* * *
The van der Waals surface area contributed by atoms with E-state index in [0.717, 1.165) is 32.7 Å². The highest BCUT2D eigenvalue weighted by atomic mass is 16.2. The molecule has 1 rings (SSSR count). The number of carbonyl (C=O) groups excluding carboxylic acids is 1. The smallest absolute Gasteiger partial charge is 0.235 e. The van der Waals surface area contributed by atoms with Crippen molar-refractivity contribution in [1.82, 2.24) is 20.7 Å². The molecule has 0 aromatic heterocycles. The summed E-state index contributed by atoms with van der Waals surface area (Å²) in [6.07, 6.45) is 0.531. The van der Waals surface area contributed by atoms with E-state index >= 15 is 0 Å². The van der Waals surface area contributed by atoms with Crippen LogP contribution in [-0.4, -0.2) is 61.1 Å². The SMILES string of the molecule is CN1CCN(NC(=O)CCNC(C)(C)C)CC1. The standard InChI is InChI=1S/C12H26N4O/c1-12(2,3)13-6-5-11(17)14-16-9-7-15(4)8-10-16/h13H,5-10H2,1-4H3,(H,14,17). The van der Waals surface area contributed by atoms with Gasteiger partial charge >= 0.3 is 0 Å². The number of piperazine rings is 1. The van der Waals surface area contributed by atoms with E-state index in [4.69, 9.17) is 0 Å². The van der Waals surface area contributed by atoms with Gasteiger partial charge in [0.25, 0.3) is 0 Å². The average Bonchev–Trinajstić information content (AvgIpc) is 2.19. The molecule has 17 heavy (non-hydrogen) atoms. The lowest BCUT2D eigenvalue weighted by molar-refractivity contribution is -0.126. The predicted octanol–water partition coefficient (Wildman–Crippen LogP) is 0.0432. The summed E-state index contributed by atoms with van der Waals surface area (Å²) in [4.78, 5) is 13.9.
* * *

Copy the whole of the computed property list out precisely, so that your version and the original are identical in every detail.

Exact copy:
The van der Waals surface area contributed by atoms with E-state index in [0.717, 1.165) is 32.7 Å². The highest BCUT2D eigenvalue weighted by atomic mass is 16.2. The molecule has 1 rings (SSSR count). The number of carbonyl (C=O) groups excluding carboxylic acids is 1. The smallest absolute Gasteiger partial charge is 0.235 e. The van der Waals surface area contributed by atoms with Crippen molar-refractivity contribution in [1.82, 2.24) is 20.7 Å². The molecule has 0 aromatic heterocycles. The summed E-state index contributed by atoms with van der Waals surface area (Å²) in [6.07, 6.45) is 0.531. The van der Waals surface area contributed by atoms with E-state index >= 15 is 0 Å². The van der Waals surface area contributed by atoms with Crippen LogP contribution in [-0.4, -0.2) is 61.1 Å². The SMILES string of the molecule is CN1CCN(NC(=O)CCNC(C)(C)C)CC1. The standard InChI is InChI=1S/C12H26N4O/c1-12(2,3)13-6-5-11(17)14-16-9-7-15(4)8-10-16/h13H,5-10H2,1-4H3,(H,14,17). The van der Waals surface area contributed by atoms with Gasteiger partial charge >= 0.3 is 0 Å². The number of piperazine rings is 1. The van der Waals surface area contributed by atoms with E-state index in [4.69, 9.17) is 0 Å². The van der Waals surface area contributed by atoms with Gasteiger partial charge in [0.25, 0.3) is 0 Å². The average Bonchev–Trinajstić information content (AvgIpc) is 2.19. The molecule has 17 heavy (non-hydrogen) atoms. The lowest BCUT2D eigenvalue weighted by molar-refractivity contribution is -0.126. The predicted octanol–water partition coefficient (Wildman–Crippen LogP) is 0.0432. The summed E-state index contributed by atoms with van der Waals surface area (Å²) in [4.78, 5) is 13.9.